Thoughts On The New Orleans Hornets' Name Change

By Alistair Hughes
Derick Hingle – USA TODAY Sports

When the reports initially surfaced that the New Orleans Hornets could become the New Orleans Pelicans as early as the 2013-14 season, I felt a good deal of relief. Many people around the Crescent City will tell you that the Hornets is the nickname of a team from Charlotte who moved to New Orleans. As long as that name remained, there would be unavoidable connections to a different city.

So unlike the New Orleans Saints, the Hornets have never really been fully embraced by New Orleans natives since their arrival in 2002. The Pelicans, while not the perfect-world choice for the team (still looking at you, Utah Jazz), is more connected to New Orleans and the state of Louisiana than its predecessor due to the Pelican’s status as the state bird.

Along with the name change, it appears that the team will undergo a full color-scheme makeover as well, with the rumors pointing towards a red, gold and navy blue scheme instead of the old teal and purple. The Hornets tried to market the old colors as distinctly “Louisiana” by renaming the teal “Creole Blue” and things of that nature, but nobody was buying that. A full reboot was necessary if they wanted to get the locals to buy in to the team as their own and new owner Tom Benson knew it.

This will not be the first sports team with the name Pelicans from the New Orleans area, however. The city once had a minor league baseball team with the same name, but they last played under that banner in 1977. Benson, who also owns the Saints, is the holder of the rights to the Pelicans name, making the whole renaming and rebranding process that much easier.

I honestly believed that Benson was going to go with the Voodoo nickname that he also owns from the Arena Football League team that plays in the same building as the Hornets. But it appears that name couldn’t crack the top three ahead of the Pelicans, Brass and Krewe. Regardless, it was apparent when Benson bought the team in April that a name change was coming. And it appears that the organization has made its decision. Pelicans it is.

I am already aware of some of the derision that the decision will meet amongst the media and the general populace, who seem to think that an NBA team should have a vicious or intimidating nickname. But if you can honestly look at the names of all 30 teams in the league and tell me that more than half of them are particularly intimidating, I will gladly point you in the direction of the nearest mental health institute.

Tell me how Pelicans is any less intimidating than “Knickerbockers” or “Lakers” or “Celtics” or “Pistons?” Like all of those names, (considering the original context of the Minneapolis Lakers) the Pelicans would have an actual connection to the host city. Imagine that.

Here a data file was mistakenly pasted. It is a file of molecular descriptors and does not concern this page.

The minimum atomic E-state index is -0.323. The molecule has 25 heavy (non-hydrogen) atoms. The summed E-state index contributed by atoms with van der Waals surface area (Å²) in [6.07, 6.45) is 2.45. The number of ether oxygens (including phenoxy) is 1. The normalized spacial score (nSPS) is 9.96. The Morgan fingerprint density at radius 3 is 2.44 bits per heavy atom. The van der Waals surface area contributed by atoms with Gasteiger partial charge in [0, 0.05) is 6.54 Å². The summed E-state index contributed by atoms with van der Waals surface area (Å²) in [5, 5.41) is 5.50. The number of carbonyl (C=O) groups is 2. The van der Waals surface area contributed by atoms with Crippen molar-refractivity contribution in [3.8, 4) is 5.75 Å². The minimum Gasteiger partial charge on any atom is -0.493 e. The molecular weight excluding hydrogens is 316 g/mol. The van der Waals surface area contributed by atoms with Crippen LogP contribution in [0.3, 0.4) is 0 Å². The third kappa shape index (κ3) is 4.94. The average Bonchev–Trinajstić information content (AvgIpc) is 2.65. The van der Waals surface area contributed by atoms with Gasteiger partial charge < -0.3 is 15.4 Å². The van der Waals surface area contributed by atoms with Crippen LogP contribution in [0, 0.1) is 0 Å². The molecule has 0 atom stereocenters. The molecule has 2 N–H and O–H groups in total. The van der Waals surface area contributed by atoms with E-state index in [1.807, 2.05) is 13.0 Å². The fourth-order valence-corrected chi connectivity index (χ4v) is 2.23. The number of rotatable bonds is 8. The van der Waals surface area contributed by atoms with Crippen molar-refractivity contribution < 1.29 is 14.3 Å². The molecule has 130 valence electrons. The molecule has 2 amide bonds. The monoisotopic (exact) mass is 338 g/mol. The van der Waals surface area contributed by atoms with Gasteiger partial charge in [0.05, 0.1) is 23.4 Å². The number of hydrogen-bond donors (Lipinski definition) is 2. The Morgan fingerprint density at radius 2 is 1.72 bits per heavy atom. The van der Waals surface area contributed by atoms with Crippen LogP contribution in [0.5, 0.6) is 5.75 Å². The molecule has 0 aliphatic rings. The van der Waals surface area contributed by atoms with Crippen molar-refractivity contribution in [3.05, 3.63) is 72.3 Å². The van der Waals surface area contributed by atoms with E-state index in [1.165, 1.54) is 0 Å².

The ridicule surrounding the name change from fans of other teams is hypocritical at best. The big name NBA teams, for the most part, have a name that is in no way intimidating and has more to do with that very connection between team and city. It’s also laughable that people seem to think that intimidation is possible from a team name, as if pro basketball players will be quaking in their boots at the sound of the name “Raptors.” Ridiculous.

But one question is left unanswered here: What becomes of the Hornets name?

During their days in Charlotte, the Hornets were one of the most marketable franchises in the NBA. There’s a lot of history that goes with that name from back in the days of Larry JohnsonAlonzo Mourning and Glen Rice. Well it appears that current Charlotte Bobcats owner and NBA legend Michael Jordan has opened the door for the name to possibly return to its original home. Were that to happen, I would be happy for Charlotte fans who could wipe last year’s disastrous season off of the slate: “No, no, our team isn’t responsible for the worst season ever. That was the BOBCATS. We’re the Hornets.”

All in all I think the name change is a good sign of things to come for a franchise that flirted with relocation early on in 2012. This, along with Benson’s ownership continues to give a sense of permanency to the future of professional basketball in New Orleans, and that’s a win no matter how you view it.

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